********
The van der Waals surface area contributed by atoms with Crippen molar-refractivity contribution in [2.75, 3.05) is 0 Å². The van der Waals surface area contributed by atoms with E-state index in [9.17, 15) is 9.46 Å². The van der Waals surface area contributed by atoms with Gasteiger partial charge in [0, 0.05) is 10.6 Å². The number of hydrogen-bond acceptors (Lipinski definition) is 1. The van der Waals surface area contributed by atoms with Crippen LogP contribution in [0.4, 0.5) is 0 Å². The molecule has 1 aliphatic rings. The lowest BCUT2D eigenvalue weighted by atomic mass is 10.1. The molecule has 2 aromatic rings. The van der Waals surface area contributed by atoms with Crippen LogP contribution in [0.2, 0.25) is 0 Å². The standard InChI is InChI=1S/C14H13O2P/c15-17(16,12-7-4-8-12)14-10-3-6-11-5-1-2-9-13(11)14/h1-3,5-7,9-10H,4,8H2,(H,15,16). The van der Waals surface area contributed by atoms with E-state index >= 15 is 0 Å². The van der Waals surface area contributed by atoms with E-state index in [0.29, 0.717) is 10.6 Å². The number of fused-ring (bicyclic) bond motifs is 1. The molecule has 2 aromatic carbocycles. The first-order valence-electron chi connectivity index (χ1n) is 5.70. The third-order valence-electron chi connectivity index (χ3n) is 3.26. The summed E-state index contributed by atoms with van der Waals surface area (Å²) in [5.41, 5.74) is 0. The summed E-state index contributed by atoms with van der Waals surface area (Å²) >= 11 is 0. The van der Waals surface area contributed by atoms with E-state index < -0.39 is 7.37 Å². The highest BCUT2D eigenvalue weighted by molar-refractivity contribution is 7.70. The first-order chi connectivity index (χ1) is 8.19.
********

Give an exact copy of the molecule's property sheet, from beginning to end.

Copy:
The van der Waals surface area contributed by atoms with Crippen molar-refractivity contribution in [2.75, 3.05) is 0 Å². The van der Waals surface area contributed by atoms with E-state index in [9.17, 15) is 9.46 Å². The van der Waals surface area contributed by atoms with Gasteiger partial charge in [0, 0.05) is 10.6 Å². The number of hydrogen-bond acceptors (Lipinski definition) is 1. The van der Waals surface area contributed by atoms with Crippen LogP contribution in [0.4, 0.5) is 0 Å². The molecule has 1 aliphatic rings. The lowest BCUT2D eigenvalue weighted by atomic mass is 10.1. The molecule has 2 aromatic rings. The van der Waals surface area contributed by atoms with Crippen LogP contribution in [0.2, 0.25) is 0 Å². The standard InChI is InChI=1S/C14H13O2P/c15-17(16,12-7-4-8-12)14-10-3-6-11-5-1-2-9-13(11)14/h1-3,5-7,9-10H,4,8H2,(H,15,16). The van der Waals surface area contributed by atoms with E-state index >= 15 is 0 Å². The van der Waals surface area contributed by atoms with E-state index in [0.29, 0.717) is 10.6 Å². The number of fused-ring (bicyclic) bond motifs is 1. The molecule has 2 aromatic carbocycles. The first-order valence-electron chi connectivity index (χ1n) is 5.70. The third-order valence-electron chi connectivity index (χ3n) is 3.26. The summed E-state index contributed by atoms with van der Waals surface area (Å²) in [5.41, 5.74) is 0. The summed E-state index contributed by atoms with van der Waals surface area (Å²) >= 11 is 0. The van der Waals surface area contributed by atoms with E-state index < -0.39 is 7.37 Å². The highest BCUT2D eigenvalue weighted by molar-refractivity contribution is 7.70. The first-order chi connectivity index (χ1) is 8.19.